A guide to eating breast cancer-fighting foods
October’s color is pink for Breast Cancer Awareness Month. I recently noticed a hot hunk with a pink beribboned tattoo bulging on his well-developed bicep in a show of solidarity with his mom who is presently battling breast cancer.
The membership roster for the Breast Cancer Club is filled with women of all colors, ages, religions, socio-economic groups and races (although Asians are sparsely represented), and some men who occasionally slip into the club.
Since you are what you eat, dedication to a healthful diet and a mindful lifestyle are critical in the arsenal against breast cancer. I would like to give you something special from my survivor’s bosom — woman to woman — a primer on breast cancer foods.
Heard it through the grapevine
Grapes, especially the red, purple and black varieties, are loaded with antioxidants called biofavonoids that pack a powerful anti-
cancer punch. Grape skin, a rich source of resveratrol, has been found to hamper enzymes that stimulate cancer cell growth. Drinking more than one glass of wine a day, on the other hand, has been linked to increasing breast cancer risk. So swap that chardonnay for some fresh concords.
Gas it up
Cruciferous vegetables such as broccoli, cauliflower, turnip greens, kale, Brussels sprouts, cabbage and the new super BroccoSprouts contain indole-3-carbinol, which has been found to morph the cancer-causing estrogen so the cancer cells will be faked out by this diluted form.
Bugs Bunny was no silly rabbit
Eating foods with high levels of beta-carotene has been found to lower incidence of breast cancer. Baby carrots (not the bagged stumps) are best as they have the most absorbable form of beta-carotene.
The stinky rose
Garlic has been found to ward off viruses, bacteria, inflammation, the occasional vampire and breast cancer cells. Raw garlic is loaded with allicin, a potent sulfur compound with immune boosting properties to fight cancer.
Certain varieties of mushrooms, particularly Shiitake, maitake and reishi, contain polysaccharides, which have been shown to boost the immune system to help the body fight cancer, along with lectin, a protein that appears to keep cancer cells in check.
Happy as a clam
Load up on omega-3 fatty acids found in oily, cold-water fish such as wild-caught salmon, anchovies and sardines. Seaweed and other oceanic veggies contain beta-carotene, vitamin B-12 and the fatty acid chlorophylone, another defensive weapon against breast cancer.
From flax to nuts
If you’re not a fish person, you can get your omega magic bullet from flaxseed, which has been touted as a great boon for healthy breasts, high in lignans and anti-inflammatory properties. Ditto for nuts and seeds rich in omega-3s such as almonds, walnuts and pumpkin seeds.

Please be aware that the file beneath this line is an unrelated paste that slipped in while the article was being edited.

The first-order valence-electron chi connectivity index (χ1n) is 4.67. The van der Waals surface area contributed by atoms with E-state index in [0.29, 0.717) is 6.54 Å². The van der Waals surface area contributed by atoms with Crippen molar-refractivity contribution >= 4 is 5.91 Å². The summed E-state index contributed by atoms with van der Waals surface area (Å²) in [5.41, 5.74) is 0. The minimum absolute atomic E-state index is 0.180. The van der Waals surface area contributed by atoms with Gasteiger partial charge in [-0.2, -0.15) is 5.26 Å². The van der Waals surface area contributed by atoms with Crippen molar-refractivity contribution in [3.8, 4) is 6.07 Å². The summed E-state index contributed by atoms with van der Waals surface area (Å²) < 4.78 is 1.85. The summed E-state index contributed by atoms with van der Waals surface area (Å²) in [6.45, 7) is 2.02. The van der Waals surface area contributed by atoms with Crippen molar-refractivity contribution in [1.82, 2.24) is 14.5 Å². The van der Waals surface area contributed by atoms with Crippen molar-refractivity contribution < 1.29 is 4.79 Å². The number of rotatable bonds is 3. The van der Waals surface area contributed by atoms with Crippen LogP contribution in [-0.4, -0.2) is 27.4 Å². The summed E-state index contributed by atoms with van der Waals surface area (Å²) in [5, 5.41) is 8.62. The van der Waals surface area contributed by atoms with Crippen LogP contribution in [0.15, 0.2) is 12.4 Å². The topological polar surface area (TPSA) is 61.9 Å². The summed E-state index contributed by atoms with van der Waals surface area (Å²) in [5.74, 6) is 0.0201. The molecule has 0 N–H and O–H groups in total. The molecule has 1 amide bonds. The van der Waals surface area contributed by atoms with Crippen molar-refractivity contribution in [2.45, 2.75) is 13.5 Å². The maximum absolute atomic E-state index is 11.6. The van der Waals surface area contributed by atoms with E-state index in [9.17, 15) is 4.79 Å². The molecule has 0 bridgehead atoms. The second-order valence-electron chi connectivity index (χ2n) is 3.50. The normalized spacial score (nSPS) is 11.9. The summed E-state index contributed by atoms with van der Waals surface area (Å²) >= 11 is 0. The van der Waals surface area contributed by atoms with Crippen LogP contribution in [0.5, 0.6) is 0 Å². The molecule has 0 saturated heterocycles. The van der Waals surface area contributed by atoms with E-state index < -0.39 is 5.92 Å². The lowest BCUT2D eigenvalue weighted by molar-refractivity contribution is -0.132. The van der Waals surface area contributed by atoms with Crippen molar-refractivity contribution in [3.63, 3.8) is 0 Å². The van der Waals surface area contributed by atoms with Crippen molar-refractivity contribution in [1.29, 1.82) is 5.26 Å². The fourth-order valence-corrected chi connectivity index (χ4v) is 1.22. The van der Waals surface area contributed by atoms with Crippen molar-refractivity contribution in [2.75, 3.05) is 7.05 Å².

The fat of the land
Steer clear of trans-fatty monsters and deep-fried foods. For cooking, and in dressings, pick olive oil. A recent study showed that Mediterranean women who consumed loads of this oil had one of the lowest breast cancer rates.
Somewhere over the rainbow
Eat the colors of the rainbow —— red and yellow peppers, tomatoes, yams, squashes, spinach, blueberries, pomegranates and cherries. They contain powerful antioxidants to rid the body of toxins. Tomatoes (especially cooked) are also loaded with lycopene, a compound that attacks dangerous free radicals.
Ironically, we’re been warned to stay out of the sun to avoid skin cancer, but we need at least 20 minutes a day of sunshine for a breast-healthy dose of vitamin D. As well, amp up your portions of foods with naturally occurring vitamin D such as organic eggs, mackerel and cod liver oil (if you can stomach it).
Green tea, the new chicken soup
Green and black teas contain antioxidants called polyphenols, which are thought to prevent cancer cells from dividing. During the day, drink the more potent caffeinated tea. At bedtime, do decaf with a splash of almond milk for a soporific effect.
The soy ploy
Soy advocates claim that isoflavinoids contained in these foods work as an estrogen decoy to block the strong estrogens that stimulate cancer cells. Others contend that soy is a phyto or plant estrogen that provides food for cancer cells. In this complicated soy maze, follow standing advice: everything in moderation.
Send comments and questions to email@example.com. Check out the Kitchen Shrink and company’s healthful eating blog at www.FreeRangeClub.com.
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